Republican Tom Cotton wins U.S. Senate seat in Arkansas

Republican Tom Cotton reacts after the results of the midterm elections in North Little Rock, Arkansas, November 4, 2014. Cotton has won the U.S. Senate race in Arkansas giving the Republicans an important prize as they try to win control of that chamber, CNN projected on Tuesday. REUTERS/Jacob Slaton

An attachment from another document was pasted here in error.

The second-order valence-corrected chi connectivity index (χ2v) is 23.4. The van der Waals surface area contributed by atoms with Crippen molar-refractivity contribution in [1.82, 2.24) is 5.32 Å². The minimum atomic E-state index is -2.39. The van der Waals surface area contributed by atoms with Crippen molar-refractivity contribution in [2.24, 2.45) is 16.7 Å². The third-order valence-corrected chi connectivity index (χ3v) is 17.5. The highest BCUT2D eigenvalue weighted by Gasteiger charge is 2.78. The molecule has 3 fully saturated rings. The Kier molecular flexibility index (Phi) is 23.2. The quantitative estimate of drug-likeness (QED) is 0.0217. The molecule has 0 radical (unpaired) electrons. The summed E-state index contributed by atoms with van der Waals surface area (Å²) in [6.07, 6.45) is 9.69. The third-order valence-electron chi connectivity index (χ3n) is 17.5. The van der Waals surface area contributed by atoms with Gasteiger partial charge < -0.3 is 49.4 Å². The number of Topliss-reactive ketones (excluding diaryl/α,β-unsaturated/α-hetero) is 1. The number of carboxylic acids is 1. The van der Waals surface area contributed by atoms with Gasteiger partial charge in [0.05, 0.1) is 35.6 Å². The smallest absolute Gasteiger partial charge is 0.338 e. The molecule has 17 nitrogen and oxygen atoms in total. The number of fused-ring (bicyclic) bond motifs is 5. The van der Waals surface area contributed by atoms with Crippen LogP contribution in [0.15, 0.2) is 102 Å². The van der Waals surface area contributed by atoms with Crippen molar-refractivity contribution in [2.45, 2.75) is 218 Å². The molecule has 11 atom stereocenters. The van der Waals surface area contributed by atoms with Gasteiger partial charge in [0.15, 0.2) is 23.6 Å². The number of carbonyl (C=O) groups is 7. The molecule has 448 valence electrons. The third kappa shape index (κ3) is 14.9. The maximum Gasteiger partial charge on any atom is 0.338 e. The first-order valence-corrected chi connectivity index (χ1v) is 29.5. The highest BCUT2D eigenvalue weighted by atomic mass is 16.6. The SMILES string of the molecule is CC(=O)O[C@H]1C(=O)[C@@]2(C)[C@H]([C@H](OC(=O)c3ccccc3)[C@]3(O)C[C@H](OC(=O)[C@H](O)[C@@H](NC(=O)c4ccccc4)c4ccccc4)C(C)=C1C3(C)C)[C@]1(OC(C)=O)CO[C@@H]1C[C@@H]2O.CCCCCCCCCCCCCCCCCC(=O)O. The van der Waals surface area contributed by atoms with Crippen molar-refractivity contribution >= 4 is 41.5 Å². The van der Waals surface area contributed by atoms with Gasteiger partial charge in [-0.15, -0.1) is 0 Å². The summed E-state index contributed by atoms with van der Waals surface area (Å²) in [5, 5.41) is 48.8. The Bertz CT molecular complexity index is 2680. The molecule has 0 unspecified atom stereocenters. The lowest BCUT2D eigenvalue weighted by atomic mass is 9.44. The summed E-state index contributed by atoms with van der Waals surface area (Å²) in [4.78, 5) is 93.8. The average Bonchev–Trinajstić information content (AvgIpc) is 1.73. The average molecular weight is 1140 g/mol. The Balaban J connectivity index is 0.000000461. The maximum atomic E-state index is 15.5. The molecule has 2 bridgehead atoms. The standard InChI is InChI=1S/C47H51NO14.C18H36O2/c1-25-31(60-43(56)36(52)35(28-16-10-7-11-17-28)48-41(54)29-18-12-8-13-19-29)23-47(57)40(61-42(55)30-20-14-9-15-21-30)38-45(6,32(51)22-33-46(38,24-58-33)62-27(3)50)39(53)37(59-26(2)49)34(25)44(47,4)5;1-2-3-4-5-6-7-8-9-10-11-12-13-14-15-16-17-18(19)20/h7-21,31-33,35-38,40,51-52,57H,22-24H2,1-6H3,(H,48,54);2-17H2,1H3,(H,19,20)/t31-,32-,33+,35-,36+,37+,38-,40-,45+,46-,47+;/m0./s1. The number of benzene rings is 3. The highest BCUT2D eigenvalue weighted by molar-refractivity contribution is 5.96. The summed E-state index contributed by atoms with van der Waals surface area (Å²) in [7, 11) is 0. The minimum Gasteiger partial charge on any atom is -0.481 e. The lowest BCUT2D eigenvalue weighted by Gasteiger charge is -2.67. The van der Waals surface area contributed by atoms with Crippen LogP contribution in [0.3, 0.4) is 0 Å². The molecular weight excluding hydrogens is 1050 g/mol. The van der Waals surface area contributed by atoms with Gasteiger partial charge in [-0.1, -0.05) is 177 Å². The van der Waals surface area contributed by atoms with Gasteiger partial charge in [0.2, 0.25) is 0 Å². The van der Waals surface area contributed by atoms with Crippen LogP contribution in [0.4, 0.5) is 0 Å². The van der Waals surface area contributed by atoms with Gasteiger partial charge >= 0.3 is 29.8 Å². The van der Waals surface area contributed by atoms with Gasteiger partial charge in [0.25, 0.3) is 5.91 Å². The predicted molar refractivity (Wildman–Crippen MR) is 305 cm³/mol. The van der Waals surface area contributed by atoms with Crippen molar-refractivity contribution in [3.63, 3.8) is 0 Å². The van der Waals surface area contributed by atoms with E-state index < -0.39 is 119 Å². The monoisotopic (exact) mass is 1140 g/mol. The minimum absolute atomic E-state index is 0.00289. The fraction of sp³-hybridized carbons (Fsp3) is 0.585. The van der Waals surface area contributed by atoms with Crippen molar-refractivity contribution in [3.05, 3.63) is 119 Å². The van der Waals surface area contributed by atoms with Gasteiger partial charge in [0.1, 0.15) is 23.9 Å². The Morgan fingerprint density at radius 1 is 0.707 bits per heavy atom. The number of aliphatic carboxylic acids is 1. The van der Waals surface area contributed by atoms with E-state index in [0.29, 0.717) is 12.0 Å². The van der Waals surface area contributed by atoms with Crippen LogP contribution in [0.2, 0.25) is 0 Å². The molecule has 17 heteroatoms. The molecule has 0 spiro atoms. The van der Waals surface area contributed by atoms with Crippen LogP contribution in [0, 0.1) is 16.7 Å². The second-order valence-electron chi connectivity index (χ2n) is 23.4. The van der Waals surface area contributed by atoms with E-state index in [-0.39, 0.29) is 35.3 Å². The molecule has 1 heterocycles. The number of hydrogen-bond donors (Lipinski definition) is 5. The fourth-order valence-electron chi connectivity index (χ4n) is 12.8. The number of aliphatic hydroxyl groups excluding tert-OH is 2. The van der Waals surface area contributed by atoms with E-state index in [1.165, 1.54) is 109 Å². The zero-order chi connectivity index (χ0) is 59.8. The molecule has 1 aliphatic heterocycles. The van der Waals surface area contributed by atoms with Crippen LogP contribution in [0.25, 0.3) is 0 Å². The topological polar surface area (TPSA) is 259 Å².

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By Steve Barnes LITTLE ROCK Ark. (Reuters) - Republican Tom Cotton has won the U.S. Senate race in Arkansas, ousting incumbent Democrat Mark Pryor and giving the Republicans an important prize that helped them win control of that chamber, Reuters/Ipsos projected on Tuesday. Cotton, 37, a first-term U.S. representative and Iraq war veteran, ran a campaign linking Pryor to President Barack Obama, who is deeply unpopular in Arkansas. The victory means Arkansas will have two Republican senators for the first time in more than 130 years. Cotton, a Harvard Law School graduate, won despite a late campaign push for Pryor from other Democrats, including former President Bill Clinton, who was an Arkansas governor and still has a strong following in his home state. Cotton, who has described himself as a man in a hurry, attacked Pryor for his support of one of the Obama administration's centerpiece policies, the Affordable Care Act, also known as Obamacare. "A government big enough to grant everything is big enough to take away everything," he told supporters at a victory rally. Arkansas drew up its own, bipartisan version of Obamacare, with 200,000 previously uninsured residents enrolling in the state's plan, which uses federal funds to subsidize health coverage purchased from private carriers. Pryor, 51, is a third-generation Arkansas politician whose father, David Pryor, served as a congressman, governor and U.S. senator. In another major race in Arkansas, Republican U.S. Representative Asa Hutchinson, who helped prosecute the impeachment case against Clinton in 1998 and 1999, was projected to win the governor's race. He will replace incumbent Mike Beebe, a Democrat, who was unable to seek a third term because of term limits imposed after Clinton led the state. (Reporting by Steve Barnes in Little Rock, Ark., and Anna Yukhananov and Susan Cornwell in Washington; Writing by Jon Herskovitz; Editing by Peter Cooney and Eric Beech)

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